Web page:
This malicious software can be divided into other categories such as malware i.e. software created to disrupt or gain access to a system, riskware that poses a potential risk to users, and adware, which places unwanted advertisements on your phone displays.
Android.Spy.4498that transfers the content of notifications from other apps was the most active malware during the month, followed by Android.HiddenAds.3018 and Android.HiddenAds.3152 that come across as harmless apps, but once they affect an Android device, they hide their presence from the user. The third most common malware was: Android.DownLoader.475.origin that installs other malware and unwanted software.
Program.FakeAntiVirus.1 was the most common unwanted software in May. Such programs are often distributed as antivirus software and trick users into raising the alarm about non-existent threats in order to fool them and buy the full version of the software.
Tool.SilentInstaller.14.origin† Tool.SilentInstaller.6.origin† Tool.SilentInstaller.13.originand Tool.SilentInstaller.7.origin were the most productive form of riskware during the month. Tool.Obfuscapp.1.origin was another common malware. It modifies the source code of Android apps to make it harder for antivirus programs to detect malicious apps.
Adware.SspSdk.1.origin† Adware.AdPush.36.origin† Adware.Adpush.6547† Adware.Adpush.2146and Adware.MyTeam.2.origin were the most common adware embedded in Android apps. They show full screen ads and sometimes block the windows of other apps.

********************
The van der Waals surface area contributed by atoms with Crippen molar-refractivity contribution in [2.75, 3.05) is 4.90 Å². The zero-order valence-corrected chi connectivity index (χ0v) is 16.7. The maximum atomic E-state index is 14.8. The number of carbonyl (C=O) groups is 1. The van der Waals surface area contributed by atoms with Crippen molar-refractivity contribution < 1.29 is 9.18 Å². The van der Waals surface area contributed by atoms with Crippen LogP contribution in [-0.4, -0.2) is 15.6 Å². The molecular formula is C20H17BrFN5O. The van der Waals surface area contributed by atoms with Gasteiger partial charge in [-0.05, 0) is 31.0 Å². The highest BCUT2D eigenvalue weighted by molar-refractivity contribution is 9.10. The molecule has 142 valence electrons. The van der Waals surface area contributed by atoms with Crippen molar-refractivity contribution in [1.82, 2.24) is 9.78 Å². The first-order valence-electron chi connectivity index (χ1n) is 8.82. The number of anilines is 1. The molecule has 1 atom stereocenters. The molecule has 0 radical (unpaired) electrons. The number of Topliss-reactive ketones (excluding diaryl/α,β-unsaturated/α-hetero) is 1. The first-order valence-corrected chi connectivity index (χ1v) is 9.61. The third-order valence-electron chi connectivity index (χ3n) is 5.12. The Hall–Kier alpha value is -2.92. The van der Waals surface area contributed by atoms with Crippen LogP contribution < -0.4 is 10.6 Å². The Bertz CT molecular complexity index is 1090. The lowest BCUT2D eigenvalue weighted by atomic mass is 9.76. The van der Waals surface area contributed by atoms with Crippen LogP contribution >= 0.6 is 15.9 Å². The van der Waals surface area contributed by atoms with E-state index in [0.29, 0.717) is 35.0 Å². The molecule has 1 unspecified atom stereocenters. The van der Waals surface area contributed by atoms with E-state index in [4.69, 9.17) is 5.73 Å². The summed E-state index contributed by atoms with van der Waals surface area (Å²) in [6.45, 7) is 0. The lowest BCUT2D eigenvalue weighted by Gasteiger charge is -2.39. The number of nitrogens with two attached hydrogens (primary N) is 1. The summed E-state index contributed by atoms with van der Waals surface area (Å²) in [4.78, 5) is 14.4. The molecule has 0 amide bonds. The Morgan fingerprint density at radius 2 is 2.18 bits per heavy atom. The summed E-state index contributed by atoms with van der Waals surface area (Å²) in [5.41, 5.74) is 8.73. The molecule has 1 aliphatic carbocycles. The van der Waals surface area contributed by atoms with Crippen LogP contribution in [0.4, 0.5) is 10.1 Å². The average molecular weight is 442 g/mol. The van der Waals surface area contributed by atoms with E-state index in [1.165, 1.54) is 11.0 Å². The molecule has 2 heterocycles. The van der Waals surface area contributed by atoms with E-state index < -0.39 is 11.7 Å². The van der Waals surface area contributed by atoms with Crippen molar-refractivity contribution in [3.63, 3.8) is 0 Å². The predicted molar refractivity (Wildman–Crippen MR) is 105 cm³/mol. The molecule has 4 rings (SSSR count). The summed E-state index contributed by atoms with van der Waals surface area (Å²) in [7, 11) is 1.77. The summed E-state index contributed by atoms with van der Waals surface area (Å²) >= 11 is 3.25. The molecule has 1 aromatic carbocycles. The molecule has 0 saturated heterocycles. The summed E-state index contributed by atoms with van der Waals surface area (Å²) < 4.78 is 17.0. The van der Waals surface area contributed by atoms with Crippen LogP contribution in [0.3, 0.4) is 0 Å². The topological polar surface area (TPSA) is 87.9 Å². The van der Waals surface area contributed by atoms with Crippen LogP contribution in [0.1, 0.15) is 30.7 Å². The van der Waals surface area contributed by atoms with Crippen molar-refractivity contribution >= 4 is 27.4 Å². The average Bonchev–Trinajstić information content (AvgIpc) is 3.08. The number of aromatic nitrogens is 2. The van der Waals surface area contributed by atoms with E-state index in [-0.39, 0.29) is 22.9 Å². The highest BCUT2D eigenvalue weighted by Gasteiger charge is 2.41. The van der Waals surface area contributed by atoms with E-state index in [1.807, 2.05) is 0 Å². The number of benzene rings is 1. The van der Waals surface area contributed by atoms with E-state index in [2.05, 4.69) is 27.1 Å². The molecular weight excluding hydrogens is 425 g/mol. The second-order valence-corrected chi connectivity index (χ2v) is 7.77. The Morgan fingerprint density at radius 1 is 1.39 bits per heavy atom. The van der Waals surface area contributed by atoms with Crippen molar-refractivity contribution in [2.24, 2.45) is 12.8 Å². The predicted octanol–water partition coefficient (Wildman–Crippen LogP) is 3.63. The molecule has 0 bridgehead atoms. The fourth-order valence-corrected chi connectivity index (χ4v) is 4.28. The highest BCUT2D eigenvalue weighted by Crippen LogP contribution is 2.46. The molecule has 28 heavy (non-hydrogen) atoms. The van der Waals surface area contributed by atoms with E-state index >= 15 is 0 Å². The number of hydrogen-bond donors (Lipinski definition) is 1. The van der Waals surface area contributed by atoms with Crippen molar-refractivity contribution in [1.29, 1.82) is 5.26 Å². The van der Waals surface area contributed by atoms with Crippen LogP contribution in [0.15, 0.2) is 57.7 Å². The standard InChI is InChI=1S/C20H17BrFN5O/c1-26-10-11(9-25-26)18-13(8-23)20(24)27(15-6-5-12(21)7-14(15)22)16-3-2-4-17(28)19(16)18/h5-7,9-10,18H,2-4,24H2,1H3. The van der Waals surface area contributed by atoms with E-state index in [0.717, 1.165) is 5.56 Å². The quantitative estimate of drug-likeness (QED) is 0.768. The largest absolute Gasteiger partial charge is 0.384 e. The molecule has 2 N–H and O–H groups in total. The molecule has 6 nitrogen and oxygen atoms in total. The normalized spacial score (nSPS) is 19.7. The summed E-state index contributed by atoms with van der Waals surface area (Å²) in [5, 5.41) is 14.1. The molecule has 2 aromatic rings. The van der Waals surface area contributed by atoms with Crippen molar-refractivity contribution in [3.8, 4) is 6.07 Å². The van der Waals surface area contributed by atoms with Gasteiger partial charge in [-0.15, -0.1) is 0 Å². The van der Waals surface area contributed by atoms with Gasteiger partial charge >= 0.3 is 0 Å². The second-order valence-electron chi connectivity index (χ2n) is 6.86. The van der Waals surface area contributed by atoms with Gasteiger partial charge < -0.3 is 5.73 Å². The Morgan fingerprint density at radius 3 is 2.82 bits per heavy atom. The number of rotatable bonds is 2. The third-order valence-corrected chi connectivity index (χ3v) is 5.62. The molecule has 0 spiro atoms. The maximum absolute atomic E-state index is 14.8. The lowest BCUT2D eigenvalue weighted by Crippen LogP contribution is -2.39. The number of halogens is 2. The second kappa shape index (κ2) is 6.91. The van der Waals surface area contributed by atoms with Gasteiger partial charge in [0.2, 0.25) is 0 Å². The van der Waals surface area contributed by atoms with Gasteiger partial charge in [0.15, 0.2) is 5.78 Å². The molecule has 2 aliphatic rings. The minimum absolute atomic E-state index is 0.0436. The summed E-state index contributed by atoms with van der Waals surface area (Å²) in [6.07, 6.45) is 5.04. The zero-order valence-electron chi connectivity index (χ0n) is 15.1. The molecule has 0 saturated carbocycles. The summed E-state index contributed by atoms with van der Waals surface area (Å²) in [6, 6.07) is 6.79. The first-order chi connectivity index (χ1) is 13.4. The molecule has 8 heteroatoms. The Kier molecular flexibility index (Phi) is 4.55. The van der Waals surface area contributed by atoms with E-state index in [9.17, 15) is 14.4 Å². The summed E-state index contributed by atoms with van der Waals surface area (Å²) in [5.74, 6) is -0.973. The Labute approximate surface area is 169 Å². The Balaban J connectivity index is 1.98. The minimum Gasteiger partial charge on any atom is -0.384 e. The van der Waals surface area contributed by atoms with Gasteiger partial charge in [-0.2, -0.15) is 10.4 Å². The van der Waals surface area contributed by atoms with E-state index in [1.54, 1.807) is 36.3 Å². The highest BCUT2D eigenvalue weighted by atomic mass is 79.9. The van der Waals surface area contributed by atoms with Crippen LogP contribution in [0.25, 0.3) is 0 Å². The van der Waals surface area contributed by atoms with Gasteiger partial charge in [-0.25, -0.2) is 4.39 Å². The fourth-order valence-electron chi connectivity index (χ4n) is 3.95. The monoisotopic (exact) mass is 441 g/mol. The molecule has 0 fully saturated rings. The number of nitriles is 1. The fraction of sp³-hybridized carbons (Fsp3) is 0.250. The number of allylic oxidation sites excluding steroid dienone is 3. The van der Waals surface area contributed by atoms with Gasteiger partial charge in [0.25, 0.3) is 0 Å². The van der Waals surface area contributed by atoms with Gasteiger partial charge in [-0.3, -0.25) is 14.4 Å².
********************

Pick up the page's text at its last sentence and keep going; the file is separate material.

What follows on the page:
So, which Android apps hide these trojans?
Wild and exotic animal wallpaper with Android.HiddenAds.3158 underneath: This image collecting app tried to stay hidden by renaming itself to ‘SIM Tool Kit’ and changing the app icon to a less noticeable one. It also requested permission to be added to the list of exceptions to the battery saving feature so that it could show ads even if the phone user hasn’t used the app for a long time. It has been downloaded 500,000 times so far.
Magnifying Flashlight with Android.HiddenAds.3161: This flashlight app hid its icon so that it would not appear on the home screen menu and displayed ad videos and banners. 10,000 users have installed it.
PIP Pic Camera Photo Editor with Android.PWS.Facebook.142 trojan: Downloaded a million times, it disguises itself as image editing software, but basically steals Facebook credentials.
ZodiHoroscope – Fortune Finder Hides Android.PWS.Facebook.141: Attempts to steal Facebook credentials by tricking victims into entering them. 500,000 downloads.
PIP Camera 2022 with Android.PWS.Facebook.143: A camera effects app that tries to hijack Facebook accounts. 50,000 installations
Malicious Android apps that have been uninstalled that you should remove from your phone
Doctor Web also found a data recovery app called “Recovery” that carried the Android.Subscription.9 trojan to subscribe users to paid services. Another was a game called Driving Real Race that carried Android.Subscription.10. These apps went to websites of various member services to sign up for subscription services.
To protect your smartphone from such malicious apps, you should only download apps from trusted sources and consider downloading an antivirus solution.
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